5 Interesting Font Histories

Graphic Design
futura typeface

By Kayli Kunkel

Anyone with a ballpoint pen and an Internet connection can publish a font these days (we’re looking at you, dafont.com). But typefaces used to be monumental creations. Today, many classics offer clues to old eras, and they’ve got tales to tell. Here are some of my favorites.

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A text sample of Mrs. Eaves, available at http://emigre.com

1. Masterpiece for a Mistress: Mrs. Eaves

John Baskerville was a famous typesetter and namesake of—you guessed it—the typeface Baskerville. He died in 1775 leaving unfinished work. Sarah Eaves, his former housekeeper and (ahem) mistress, published the volumes and preserved type history. More than two centuries later, Émigré type foundry created the honorary Mrs. Eaves typeface, a dolled-up Baskerville. Just gaze at that glamorous ‘Q’ swash! You’ll find this face on Penguin book spines, the Wordpress logo, and Radiohead’s “Hail to the Thief” album cover. Mrs. Eaves is the delicate, charismatic stuff of designers’ dreams.

2. Sans Serif Royalty: P22 Johnston Underground

All hail the sans serif, a contemporary king among type styles. One darling is P22 Underground, the posh face of the London Tube. Edward Johnston designed the face in 1916 (How many 100-year-old things look that good?). In 1979 it was redesigned as “New Johnston,” the reigning font of The London Underground. The typeface is now available for your own ground-level projects. And though it’s older than the Queen, P22 is a crown jewel nonetheless.

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One small step for Futura, one giant step for sans serifs.

3. Lunar Legend: Futura

Futura is the only typeface to hold a copyright as an original work of art, and almost 100 years after Paul Renner created the face, it’s still everywhereLauded as one of the first widely distributed sans serifs, this face is a radical relic of its time. Geometric shapes were all the rave (think Bauhaus design and flapper hats) when this timeless typeface made waves in 1927. Now you’ll find Futura adding flair to the Volkswagen, on Wes Anderson’s title cards, and engraved in Apollo 11’s historic moon plaque.

4. Clownish Nightmare: Comic Sans

We love to hate Comic Sans. It’s spawned websites of rage, a nauseating spin-off font, and one million witty t-shirts. But it was made in 1995, so cut designer Vincent Connare some slack: That year also brought us the “Saved by the Bell” board game. Now, Comic’s designer may be the world’s most loathed creative, but he had honest intentions. While working for Microsoft, Connare designed the face for “Microsoft Bob,” a software package designed for young users. Fun-loving it may be, but it’s also fun to hate. Says the creator in an interview about his detractors: “I think most of them secretly like Comic Sans—or at least wish they had made it.” Gag—we could all use some Comic relief.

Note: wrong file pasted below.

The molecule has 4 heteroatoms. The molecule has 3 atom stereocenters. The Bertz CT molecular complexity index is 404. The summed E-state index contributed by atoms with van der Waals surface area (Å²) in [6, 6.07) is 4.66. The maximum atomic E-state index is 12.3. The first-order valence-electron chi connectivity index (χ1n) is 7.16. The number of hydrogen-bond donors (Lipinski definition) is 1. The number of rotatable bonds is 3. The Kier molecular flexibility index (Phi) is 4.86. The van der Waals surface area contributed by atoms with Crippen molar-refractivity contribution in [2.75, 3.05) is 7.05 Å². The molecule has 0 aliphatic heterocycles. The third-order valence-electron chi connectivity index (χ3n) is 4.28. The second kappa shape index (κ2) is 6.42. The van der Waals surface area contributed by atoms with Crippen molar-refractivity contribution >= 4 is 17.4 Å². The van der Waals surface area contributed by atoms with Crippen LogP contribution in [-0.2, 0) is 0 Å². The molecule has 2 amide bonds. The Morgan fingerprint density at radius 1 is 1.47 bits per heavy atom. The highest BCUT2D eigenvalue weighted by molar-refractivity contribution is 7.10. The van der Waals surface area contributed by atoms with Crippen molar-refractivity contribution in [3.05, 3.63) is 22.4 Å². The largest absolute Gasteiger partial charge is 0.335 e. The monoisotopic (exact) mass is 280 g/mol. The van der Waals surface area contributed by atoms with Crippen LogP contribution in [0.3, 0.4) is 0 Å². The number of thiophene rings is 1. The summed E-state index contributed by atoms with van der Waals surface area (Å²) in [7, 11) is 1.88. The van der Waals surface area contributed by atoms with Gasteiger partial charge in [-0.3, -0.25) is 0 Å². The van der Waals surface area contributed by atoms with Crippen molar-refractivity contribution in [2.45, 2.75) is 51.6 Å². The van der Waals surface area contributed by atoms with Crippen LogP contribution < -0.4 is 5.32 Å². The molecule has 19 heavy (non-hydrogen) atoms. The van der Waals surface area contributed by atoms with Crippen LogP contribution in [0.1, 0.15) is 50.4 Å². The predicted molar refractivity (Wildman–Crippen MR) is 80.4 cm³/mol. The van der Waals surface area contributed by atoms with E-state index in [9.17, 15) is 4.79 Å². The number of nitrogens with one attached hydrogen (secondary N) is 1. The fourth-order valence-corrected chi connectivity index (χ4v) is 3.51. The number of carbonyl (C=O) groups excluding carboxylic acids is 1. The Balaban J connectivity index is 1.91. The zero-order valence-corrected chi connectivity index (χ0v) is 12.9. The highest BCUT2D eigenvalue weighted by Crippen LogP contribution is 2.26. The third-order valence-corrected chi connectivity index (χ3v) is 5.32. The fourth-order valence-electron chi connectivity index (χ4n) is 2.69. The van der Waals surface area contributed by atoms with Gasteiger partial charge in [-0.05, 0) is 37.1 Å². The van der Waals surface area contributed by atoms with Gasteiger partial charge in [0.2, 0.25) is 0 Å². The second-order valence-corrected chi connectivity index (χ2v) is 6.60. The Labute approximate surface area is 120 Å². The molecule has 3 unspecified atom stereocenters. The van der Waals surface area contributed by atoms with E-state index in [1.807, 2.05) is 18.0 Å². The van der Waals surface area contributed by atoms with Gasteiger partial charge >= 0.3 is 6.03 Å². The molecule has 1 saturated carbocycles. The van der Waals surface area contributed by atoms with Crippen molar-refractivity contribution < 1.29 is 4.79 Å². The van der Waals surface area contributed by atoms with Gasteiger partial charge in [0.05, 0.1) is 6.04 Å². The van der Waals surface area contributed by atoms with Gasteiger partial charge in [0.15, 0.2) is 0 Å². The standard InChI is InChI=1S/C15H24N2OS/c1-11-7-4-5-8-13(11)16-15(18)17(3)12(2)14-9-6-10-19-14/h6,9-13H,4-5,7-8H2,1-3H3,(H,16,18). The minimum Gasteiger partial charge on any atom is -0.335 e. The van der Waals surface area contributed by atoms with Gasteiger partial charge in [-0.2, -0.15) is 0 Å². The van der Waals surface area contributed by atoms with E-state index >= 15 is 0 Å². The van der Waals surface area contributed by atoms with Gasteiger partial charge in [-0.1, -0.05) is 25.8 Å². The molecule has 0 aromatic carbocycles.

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Courier: The icon of anonymity and antiquity.

5. Spies, Presidents, and Movie Stars: Courier

Although Courier is the icon of anonymity and spy docs, this stout typeface may be the most widely used of the last 50 years. The monospaced face was commissioned in 1955 for IBM typewriters. It soon became the U.S. State Department’s official typeface for decades. Originally named “Messenger,” designer Howard Kettler said this about the type: “A letter can be just an ordinary messenger, or it can be the courier, which radiates dignity, prestige, and stability.” Fit for a presidential memo, right?

Courier also has a classic-cool streak in the movies: Studios often require Courier 12-point for screenplays, using it as a standard for movie runtimes. The face is now royalty-free, but that doesn’t mean it’s not stately.

What are your favorite typefaces? Our design team loves fonts, and we can use them to help bring your design dreams to life. (We promise we won’t use Comic Sans)

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